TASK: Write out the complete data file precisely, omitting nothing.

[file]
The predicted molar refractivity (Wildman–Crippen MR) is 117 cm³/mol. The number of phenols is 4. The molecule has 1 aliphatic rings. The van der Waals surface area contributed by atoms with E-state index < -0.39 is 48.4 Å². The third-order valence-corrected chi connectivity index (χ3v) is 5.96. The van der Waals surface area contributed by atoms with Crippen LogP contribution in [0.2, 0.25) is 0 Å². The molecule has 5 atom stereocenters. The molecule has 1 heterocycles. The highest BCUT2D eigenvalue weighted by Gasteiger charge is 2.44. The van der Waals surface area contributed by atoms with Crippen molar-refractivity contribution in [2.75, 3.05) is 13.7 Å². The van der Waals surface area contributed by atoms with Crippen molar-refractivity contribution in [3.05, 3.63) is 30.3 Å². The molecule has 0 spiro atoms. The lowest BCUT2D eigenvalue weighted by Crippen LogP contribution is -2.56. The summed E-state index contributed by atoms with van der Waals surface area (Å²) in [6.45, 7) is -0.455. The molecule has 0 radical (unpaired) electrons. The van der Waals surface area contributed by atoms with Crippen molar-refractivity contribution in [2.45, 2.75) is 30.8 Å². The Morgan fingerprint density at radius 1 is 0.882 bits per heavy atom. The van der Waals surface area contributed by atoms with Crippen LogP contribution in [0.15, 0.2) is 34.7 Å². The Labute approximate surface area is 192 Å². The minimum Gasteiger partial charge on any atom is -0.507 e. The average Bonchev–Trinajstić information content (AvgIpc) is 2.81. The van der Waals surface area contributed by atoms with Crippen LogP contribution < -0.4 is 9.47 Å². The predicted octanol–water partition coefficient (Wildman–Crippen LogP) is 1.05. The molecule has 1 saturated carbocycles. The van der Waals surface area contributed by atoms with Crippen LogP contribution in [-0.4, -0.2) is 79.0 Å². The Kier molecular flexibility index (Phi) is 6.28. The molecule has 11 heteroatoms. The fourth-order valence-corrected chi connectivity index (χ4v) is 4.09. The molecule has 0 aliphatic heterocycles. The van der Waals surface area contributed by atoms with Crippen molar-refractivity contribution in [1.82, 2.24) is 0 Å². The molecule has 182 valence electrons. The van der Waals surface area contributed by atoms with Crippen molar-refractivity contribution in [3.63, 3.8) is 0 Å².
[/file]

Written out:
The predicted molar refractivity (Wildman–Crippen MR) is 117 cm³/mol. The number of phenols is 4. The molecule has 1 aliphatic rings. The van der Waals surface area contributed by atoms with E-state index < -0.39 is 48.4 Å². The third-order valence-corrected chi connectivity index (χ3v) is 5.96. The van der Waals surface area contributed by atoms with Crippen LogP contribution in [0.2, 0.25) is 0 Å². The molecule has 5 atom stereocenters. The molecule has 1 heterocycles. The highest BCUT2D eigenvalue weighted by Gasteiger charge is 2.44. The van der Waals surface area contributed by atoms with Crippen molar-refractivity contribution in [2.75, 3.05) is 13.7 Å². The van der Waals surface area contributed by atoms with Crippen molar-refractivity contribution in [3.05, 3.63) is 30.3 Å². The molecule has 0 spiro atoms. The lowest BCUT2D eigenvalue weighted by Crippen LogP contribution is -2.56. The summed E-state index contributed by atoms with van der Waals surface area (Å²) in [6.45, 7) is -0.455. The molecule has 0 radical (unpaired) electrons. The van der Waals surface area contributed by atoms with Crippen molar-refractivity contribution in [2.45, 2.75) is 30.8 Å². The Morgan fingerprint density at radius 1 is 0.882 bits per heavy atom. The van der Waals surface area contributed by atoms with Crippen LogP contribution in [0.15, 0.2) is 34.7 Å². The Labute approximate surface area is 192 Å². The minimum Gasteiger partial charge on any atom is -0.507 e. The average Bonchev–Trinajstić information content (AvgIpc) is 2.81. The van der Waals surface area contributed by atoms with Crippen LogP contribution < -0.4 is 9.47 Å². The predicted octanol–water partition coefficient (Wildman–Crippen LogP) is 1.05. The molecule has 1 saturated carbocycles. The van der Waals surface area contributed by atoms with Crippen LogP contribution in [-0.4, -0.2) is 79.0 Å². The Kier molecular flexibility index (Phi) is 6.28. The molecule has 11 heteroatoms. The fourth-order valence-corrected chi connectivity index (χ4v) is 4.09. The molecule has 0 aliphatic heterocycles. The van der Waals surface area contributed by atoms with Crippen molar-refractivity contribution in [1.82, 2.24) is 0 Å². The molecule has 182 valence electrons. The van der Waals surface area contributed by atoms with Crippen molar-refractivity contribution in [3.63, 3.8) is 0 Å².